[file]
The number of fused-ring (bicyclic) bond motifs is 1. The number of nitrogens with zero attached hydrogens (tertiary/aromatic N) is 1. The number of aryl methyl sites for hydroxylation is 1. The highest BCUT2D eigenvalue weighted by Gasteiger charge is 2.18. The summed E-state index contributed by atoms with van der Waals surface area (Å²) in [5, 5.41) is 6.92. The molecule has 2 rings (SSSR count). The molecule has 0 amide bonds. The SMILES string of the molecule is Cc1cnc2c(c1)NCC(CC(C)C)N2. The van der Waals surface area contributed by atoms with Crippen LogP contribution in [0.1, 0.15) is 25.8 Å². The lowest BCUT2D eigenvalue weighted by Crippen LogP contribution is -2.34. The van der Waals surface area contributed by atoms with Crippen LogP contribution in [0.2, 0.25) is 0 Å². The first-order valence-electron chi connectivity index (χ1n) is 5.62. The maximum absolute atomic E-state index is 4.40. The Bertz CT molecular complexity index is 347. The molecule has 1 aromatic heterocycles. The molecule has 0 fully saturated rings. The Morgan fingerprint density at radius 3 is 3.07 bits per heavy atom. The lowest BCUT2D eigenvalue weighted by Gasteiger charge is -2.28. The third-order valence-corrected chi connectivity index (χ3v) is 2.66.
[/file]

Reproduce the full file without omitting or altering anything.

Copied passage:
The number of fused-ring (bicyclic) bond motifs is 1. The number of nitrogens with zero attached hydrogens (tertiary/aromatic N) is 1. The number of aryl methyl sites for hydroxylation is 1. The highest BCUT2D eigenvalue weighted by Gasteiger charge is 2.18. The summed E-state index contributed by atoms with van der Waals surface area (Å²) in [5, 5.41) is 6.92. The molecule has 2 rings (SSSR count). The molecule has 0 amide bonds. The SMILES string of the molecule is Cc1cnc2c(c1)NCC(CC(C)C)N2. The van der Waals surface area contributed by atoms with Crippen LogP contribution in [0.1, 0.15) is 25.8 Å². The lowest BCUT2D eigenvalue weighted by Crippen LogP contribution is -2.34. The van der Waals surface area contributed by atoms with Crippen LogP contribution in [0.2, 0.25) is 0 Å². The first-order valence-electron chi connectivity index (χ1n) is 5.62. The maximum absolute atomic E-state index is 4.40. The Bertz CT molecular complexity index is 347. The molecule has 1 aromatic heterocycles. The molecule has 0 fully saturated rings. The Morgan fingerprint density at radius 3 is 3.07 bits per heavy atom. The lowest BCUT2D eigenvalue weighted by Gasteiger charge is -2.28. The third-order valence-corrected chi connectivity index (χ3v) is 2.66.